What it will take for U.S. Soccer to compete with world’s best

The United States Men’s National Team did it again.

They built up the hopes of soccer supporters — fanatics and casual observers alike — in a major tournament, but faltered when it mattered most. The USMNT was brought back down to Earth thanks to Lionel Messi and Argentina, losing 4-0 in the Copa America semifinal on Tuesday.

(Hey, at least there’s a third-place consolation game, right?)

People will call for Jurgen Klinsmann’s head. They’ll call for a formation/tactical change. They’ll say the U.S. will never compete with the world’s best.

Hold on.

They key for success is stability. Changing a coach, mindset and formation every time a team has a bad game is a recipe for disaster. The reason the USMNT has been successful in recent years is stability with Klinsmann, tactics and a somewhat familiar roster. That needs to remain intact.

What needs to be altered is how soccer is perceived in the country, especially by the youth.

That’s why the rest of the world — Spain, Germany, England, Argentina, Brazil, etc etc — is on another level.

Messi is one of the world’s best because he has been in Barcelona’s system since he was 13 years old. Cristiano Ronaldo signed with Sporting Lisbon’s youth academy when he was 12. Neymar joined Santos’ youth ranks when he was 11.

These superstars were taught the club ethos on the field and off it. They learn tactics, skills, strategy, work ethic. They learn how to dress, how to talk, how to walk.

That support system needs to be implemented in the United States if we want to compete with the world’s best. Kids need to specialize in soccer from an early age and go into it 100 percent, not just for fun or in the offseason of football, baseball or basketball.

With that being said, the other thing that needs to change is the mentality/priority of the country’s youth.

Kids who play sports want to grow up and emulate their favorite players — Cam Newton, LeBron James, Bryce Harper. Sure, Messi, Ronaldo and Neymar might be up there too, but not as much as NFL, NBA or MLB players.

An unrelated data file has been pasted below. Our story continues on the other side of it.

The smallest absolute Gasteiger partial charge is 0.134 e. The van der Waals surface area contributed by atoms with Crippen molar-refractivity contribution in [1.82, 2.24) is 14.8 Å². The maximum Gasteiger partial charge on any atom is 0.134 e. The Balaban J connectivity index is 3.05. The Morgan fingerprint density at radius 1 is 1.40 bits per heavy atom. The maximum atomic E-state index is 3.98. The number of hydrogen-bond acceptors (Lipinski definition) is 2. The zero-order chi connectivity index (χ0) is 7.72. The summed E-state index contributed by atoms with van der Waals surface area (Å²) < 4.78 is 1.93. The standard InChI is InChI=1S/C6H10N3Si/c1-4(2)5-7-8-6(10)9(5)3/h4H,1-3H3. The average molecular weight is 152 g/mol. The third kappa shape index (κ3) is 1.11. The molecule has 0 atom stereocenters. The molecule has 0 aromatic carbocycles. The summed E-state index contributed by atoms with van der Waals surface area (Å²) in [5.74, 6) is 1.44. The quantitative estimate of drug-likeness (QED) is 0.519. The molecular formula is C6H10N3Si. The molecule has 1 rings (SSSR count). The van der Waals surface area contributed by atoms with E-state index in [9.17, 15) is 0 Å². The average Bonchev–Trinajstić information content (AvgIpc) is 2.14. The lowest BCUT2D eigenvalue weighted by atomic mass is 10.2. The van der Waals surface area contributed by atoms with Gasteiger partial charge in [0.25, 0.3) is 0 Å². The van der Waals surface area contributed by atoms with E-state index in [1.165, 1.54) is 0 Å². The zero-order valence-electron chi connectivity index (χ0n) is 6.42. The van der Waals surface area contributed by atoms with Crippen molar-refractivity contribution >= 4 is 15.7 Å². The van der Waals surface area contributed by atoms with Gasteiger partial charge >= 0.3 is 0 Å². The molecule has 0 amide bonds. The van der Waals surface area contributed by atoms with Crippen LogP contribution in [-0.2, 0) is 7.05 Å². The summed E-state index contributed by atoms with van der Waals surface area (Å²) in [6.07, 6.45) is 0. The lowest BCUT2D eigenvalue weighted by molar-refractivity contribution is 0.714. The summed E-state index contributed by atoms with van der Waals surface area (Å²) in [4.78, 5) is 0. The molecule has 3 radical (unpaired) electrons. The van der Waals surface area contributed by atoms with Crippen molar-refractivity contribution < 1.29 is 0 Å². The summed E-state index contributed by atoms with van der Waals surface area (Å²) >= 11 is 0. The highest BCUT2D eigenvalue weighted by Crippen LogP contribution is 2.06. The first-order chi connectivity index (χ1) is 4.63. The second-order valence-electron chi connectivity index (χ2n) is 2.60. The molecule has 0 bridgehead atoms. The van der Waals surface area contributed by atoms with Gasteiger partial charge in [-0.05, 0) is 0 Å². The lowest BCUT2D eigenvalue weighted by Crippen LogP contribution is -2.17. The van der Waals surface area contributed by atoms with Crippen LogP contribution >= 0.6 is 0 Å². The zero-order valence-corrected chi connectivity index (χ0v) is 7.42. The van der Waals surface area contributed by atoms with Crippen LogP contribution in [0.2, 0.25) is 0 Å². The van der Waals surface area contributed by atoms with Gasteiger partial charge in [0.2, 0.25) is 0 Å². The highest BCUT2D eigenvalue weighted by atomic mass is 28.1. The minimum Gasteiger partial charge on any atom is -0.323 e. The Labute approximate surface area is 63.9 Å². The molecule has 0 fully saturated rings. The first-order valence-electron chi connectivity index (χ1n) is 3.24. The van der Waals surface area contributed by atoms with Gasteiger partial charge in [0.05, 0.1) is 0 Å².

There have been positive changes regarding soccer in the United States. Major League Soccer has doubled its member clubs from 10 to 20 since its founding in 1996 and will add two more clubs by 2018. Soccer is available on TV more frequently — NBCSN, ESPN, FOX Sports 1, beIN Sports. FIFA Soccer video games are more and more popular.

Certainly steps in the right direction. But instead of having our youth play the video game pretending to be Messi after Pop Warner practice, we need them to play as Messi after soccer practice.

Soccer needs to be a priority beginning with the youth and they need that system (academy, competition, schooling, training) in place to support it and help it grow.

Until then, the USMNT may upset one of the world’s best here and there. Maybe we’ll make it out of the World Cup group stage again. But we will never win a World Cup or have an American player win the Ballon d’Or until soccer becomes a top priority in the United States like it is in the rest of the world.

 

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One thought on “What it will take for U.S. Soccer to compete with world’s best”

  1. USA hockey should be the blueprint they follow. The NTDP is consistently churning out high caliber pros now. Look at the first Rd of the NHL draft friday.

    Like

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